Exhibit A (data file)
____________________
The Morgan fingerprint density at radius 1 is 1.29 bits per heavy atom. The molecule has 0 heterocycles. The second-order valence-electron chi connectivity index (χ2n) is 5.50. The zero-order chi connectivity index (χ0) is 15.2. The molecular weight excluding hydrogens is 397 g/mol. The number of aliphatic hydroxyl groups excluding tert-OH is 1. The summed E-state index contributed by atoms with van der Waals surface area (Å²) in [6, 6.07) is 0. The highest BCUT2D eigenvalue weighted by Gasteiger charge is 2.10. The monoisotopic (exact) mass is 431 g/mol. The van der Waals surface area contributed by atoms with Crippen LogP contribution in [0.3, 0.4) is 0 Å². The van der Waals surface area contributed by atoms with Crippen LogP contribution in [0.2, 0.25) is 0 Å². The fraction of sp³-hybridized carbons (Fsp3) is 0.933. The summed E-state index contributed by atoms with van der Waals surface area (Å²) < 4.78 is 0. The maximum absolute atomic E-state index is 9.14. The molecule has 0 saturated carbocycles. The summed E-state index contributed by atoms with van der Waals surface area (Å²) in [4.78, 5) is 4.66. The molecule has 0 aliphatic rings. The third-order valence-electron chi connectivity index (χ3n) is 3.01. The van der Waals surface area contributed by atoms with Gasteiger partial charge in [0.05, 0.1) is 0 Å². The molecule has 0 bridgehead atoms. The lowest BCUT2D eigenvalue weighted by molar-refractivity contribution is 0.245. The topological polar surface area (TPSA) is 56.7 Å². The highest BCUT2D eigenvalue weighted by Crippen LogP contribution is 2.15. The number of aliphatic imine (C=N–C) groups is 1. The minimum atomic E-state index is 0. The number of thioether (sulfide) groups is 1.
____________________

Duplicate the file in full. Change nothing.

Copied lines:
The Morgan fingerprint density at radius 1 is 1.29 bits per heavy atom. The molecule has 0 heterocycles. The second-order valence-electron chi connectivity index (χ2n) is 5.50. The zero-order chi connectivity index (χ0) is 15.2. The molecular weight excluding hydrogens is 397 g/mol. The number of aliphatic hydroxyl groups excluding tert-OH is 1. The summed E-state index contributed by atoms with van der Waals surface area (Å²) in [6, 6.07) is 0. The highest BCUT2D eigenvalue weighted by Gasteiger charge is 2.10. The monoisotopic (exact) mass is 431 g/mol. The van der Waals surface area contributed by atoms with Crippen LogP contribution in [0.3, 0.4) is 0 Å². The van der Waals surface area contributed by atoms with Crippen LogP contribution in [0.2, 0.25) is 0 Å². The fraction of sp³-hybridized carbons (Fsp3) is 0.933. The summed E-state index contributed by atoms with van der Waals surface area (Å²) < 4.78 is 0. The maximum absolute atomic E-state index is 9.14. The molecule has 0 saturated carbocycles. The summed E-state index contributed by atoms with van der Waals surface area (Å²) in [4.78, 5) is 4.66. The molecule has 0 aliphatic rings. The third-order valence-electron chi connectivity index (χ3n) is 3.01. The van der Waals surface area contributed by atoms with Gasteiger partial charge in [0.05, 0.1) is 0 Å². The molecule has 0 bridgehead atoms. The lowest BCUT2D eigenvalue weighted by molar-refractivity contribution is 0.245. The topological polar surface area (TPSA) is 56.7 Å². The highest BCUT2D eigenvalue weighted by Crippen LogP contribution is 2.15. The number of aliphatic imine (C=N–C) groups is 1. The minimum atomic E-state index is 0. The number of thioether (sulfide) groups is 1.